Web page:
Posted by familylaw on 8th January 2016
Last updated 2nd August 2016

From the 29th of December 2015 coercive and controlling behaviour will became a criminal offence.

What Does This Mean?

It means that a gap in the law has been plugged in respect of this pattern of behaviour between intimate partners, former partners (who still live together) and family members. A very clear message can be given by the Police to any perpetrator when a series of incidents (two or more events) of behaviour of this nature are reported. This would indicate that the severity of the pattern of the behaviour has reached the required standard to support this new charge and therefore a potential prosecution.

This new legislation supports victims when reporting incidents to the police as it now enables the police to identify and recognise ongoing patterns in the perpetrators behaviour. This new legislation has the test of “repeatedly or continuously” when considering the behaviour being complained of and, of whether those incidents amount to a “serious effect” or having a “substantial adverse effect” on the victims’ day to day activities.

What is Coercive & Controlling Behaviour?

Controlling behaviour – this is a range of acts (“a purposeful pattern of behaviours”) carried out by the perpetrator that makes a person dependent upon them. This can, et al, lead to deprivation of the means to allow the victim to have independence; regulation of their behaviour and even depriving someone of a means of escape. This is not an exhaustive explanation and a range of behaviours to be considered are set out within Section 2 of the Statutory Guidance Framework, please see

Coercive behaviour – a continuing act(s) by the perpetrator of subtle threats, humiliation or intimidation which will lead the victim to being harmed, frightened or believing they will be harmed.

This behaviour can take many forms and not just face to face. This can be, for example, via telephone or social media, but if the behaviour has happened on at least two occasions or has had a substantial effect on the victim or their everyday life it will be considered a criminal offence.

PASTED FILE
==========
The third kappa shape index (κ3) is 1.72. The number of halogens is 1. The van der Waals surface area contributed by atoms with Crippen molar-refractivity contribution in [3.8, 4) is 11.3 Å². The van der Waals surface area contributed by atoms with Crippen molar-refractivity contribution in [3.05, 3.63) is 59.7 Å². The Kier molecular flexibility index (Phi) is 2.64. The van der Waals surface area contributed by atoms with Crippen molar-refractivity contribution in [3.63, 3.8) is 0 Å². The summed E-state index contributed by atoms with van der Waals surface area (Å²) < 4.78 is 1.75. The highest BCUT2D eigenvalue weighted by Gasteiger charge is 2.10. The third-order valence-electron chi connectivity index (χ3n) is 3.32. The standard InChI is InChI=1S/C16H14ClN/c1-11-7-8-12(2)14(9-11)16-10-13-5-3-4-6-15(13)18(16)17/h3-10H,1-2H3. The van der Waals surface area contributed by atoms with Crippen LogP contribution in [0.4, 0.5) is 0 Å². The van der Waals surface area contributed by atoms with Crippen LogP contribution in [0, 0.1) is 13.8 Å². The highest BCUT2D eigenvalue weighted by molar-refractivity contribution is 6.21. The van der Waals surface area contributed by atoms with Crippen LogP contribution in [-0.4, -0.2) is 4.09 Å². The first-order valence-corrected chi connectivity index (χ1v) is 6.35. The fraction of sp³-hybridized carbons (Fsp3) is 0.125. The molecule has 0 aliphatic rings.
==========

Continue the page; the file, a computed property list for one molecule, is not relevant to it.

The key difference between this offence and stalking/harassment is that this has to take place between two people who have had a personal relationship.

This is another positive step forward in respect of recognising that Domestic Violence and Domestic Abuse can come in more than one guise and is so often not even recognised by our nearest and dearest.   We are pleased to see that these patterns of behaviour are receiving this prominent recognition by new legislation but are all too aware that it is still very difficult for victims of such behaviour to come forward and speak about their experiences for a variety of reasons.

We are able to provide advice to victims who have identified or, are beginning to identify, these patterns of coercive and controlling behaviours within their own relationships. We would advise anyone who is not sure if what they are experiencing is meeting this test, to come and speak to an organisation with experience in dealing with these issues, for a free initial chat and to seek some guidance on what help maybe available for them or, just to have some peace of mind.

Even if you would not wish to support a prosecution for an offence under this new legislation, there are still remedies available to protect you from further and ongoing controlling and coercive behaviour within family law. We are here to provide you with guidance on the choices available ; start 2016 knowing that help and support is available to you. Legal Aid is available to victims of domestic abuse and violence, we would be more than happy to discuss this with you when you come in to see us.

For further information or to make a free initial appointment with one of our experienced team, please contact our Plymouth office on 01752 674999.

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